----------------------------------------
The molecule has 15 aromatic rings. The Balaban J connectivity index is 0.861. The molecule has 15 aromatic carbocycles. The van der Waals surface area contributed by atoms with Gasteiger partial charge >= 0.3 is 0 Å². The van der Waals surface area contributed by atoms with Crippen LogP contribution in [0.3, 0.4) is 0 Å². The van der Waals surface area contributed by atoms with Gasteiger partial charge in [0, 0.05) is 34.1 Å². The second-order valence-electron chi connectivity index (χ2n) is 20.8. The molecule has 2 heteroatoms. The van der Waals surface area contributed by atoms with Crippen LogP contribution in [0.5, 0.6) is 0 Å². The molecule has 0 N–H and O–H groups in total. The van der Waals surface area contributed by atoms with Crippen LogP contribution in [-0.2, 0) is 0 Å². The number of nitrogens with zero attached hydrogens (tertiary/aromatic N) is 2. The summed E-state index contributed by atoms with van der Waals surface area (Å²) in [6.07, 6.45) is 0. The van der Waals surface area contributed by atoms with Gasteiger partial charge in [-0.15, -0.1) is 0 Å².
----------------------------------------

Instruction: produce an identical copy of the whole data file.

The molecule has 15 aromatic rings. The Balaban J connectivity index is 0.861. The molecule has 15 aromatic carbocycles. The van der Waals surface area contributed by atoms with Gasteiger partial charge >= 0.3 is 0 Å². The van der Waals surface area contributed by atoms with Crippen LogP contribution in [0.3, 0.4) is 0 Å². The van der Waals surface area contributed by atoms with Gasteiger partial charge in [0, 0.05) is 34.1 Å². The second-order valence-electron chi connectivity index (χ2n) is 20.8. The molecule has 2 heteroatoms. The van der Waals surface area contributed by atoms with Crippen LogP contribution in [0.5, 0.6) is 0 Å². The molecule has 0 N–H and O–H groups in total. The van der Waals surface area contributed by atoms with Crippen LogP contribution in [-0.2, 0) is 0 Å². The number of nitrogens with zero attached hydrogens (tertiary/aromatic N) is 2. The summed E-state index contributed by atoms with van der Waals surface area (Å²) in [6.07, 6.45) is 0. The van der Waals surface area contributed by atoms with Gasteiger partial charge in [-0.15, -0.1) is 0 Å².